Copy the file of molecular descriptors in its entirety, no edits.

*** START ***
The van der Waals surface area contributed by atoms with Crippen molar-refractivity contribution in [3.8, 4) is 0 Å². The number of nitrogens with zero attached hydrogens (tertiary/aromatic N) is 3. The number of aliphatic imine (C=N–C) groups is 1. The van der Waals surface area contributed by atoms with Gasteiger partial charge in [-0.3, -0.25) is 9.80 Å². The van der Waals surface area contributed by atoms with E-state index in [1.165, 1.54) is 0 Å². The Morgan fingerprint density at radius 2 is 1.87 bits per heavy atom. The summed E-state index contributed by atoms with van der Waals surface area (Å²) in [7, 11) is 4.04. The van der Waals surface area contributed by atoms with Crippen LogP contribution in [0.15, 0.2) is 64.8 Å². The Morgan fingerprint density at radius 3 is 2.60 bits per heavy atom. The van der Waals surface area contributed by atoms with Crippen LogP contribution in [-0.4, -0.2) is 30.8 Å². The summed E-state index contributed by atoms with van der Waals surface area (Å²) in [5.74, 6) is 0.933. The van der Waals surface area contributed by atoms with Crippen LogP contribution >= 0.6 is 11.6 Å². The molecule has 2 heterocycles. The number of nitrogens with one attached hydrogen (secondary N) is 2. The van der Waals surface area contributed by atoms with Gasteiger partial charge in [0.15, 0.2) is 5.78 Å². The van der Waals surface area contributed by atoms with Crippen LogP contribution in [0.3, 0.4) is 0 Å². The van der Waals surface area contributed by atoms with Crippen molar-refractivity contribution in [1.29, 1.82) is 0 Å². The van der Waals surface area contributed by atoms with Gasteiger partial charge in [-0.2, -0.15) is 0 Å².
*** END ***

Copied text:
The van der Waals surface area contributed by atoms with Crippen molar-refractivity contribution in [3.8, 4) is 0 Å². The number of nitrogens with zero attached hydrogens (tertiary/aromatic N) is 3. The number of aliphatic imine (C=N–C) groups is 1. The van der Waals surface area contributed by atoms with Gasteiger partial charge in [-0.3, -0.25) is 9.80 Å². The van der Waals surface area contributed by atoms with E-state index in [1.165, 1.54) is 0 Å². The Morgan fingerprint density at radius 2 is 1.87 bits per heavy atom. The summed E-state index contributed by atoms with van der Waals surface area (Å²) in [7, 11) is 4.04. The van der Waals surface area contributed by atoms with Crippen LogP contribution in [0.15, 0.2) is 64.8 Å². The Morgan fingerprint density at radius 3 is 2.60 bits per heavy atom. The van der Waals surface area contributed by atoms with Crippen LogP contribution in [-0.4, -0.2) is 30.8 Å². The summed E-state index contributed by atoms with van der Waals surface area (Å²) in [5.74, 6) is 0.933. The van der Waals surface area contributed by atoms with Crippen LogP contribution >= 0.6 is 11.6 Å². The molecule has 2 heterocycles. The number of nitrogens with one attached hydrogen (secondary N) is 2. The van der Waals surface area contributed by atoms with Gasteiger partial charge in [0.15, 0.2) is 5.78 Å². The van der Waals surface area contributed by atoms with Crippen LogP contribution in [0.3, 0.4) is 0 Å². The van der Waals surface area contributed by atoms with Crippen molar-refractivity contribution in [1.29, 1.82) is 0 Å². The van der Waals surface area contributed by atoms with Gasteiger partial charge in [-0.2, -0.15) is 0 Å².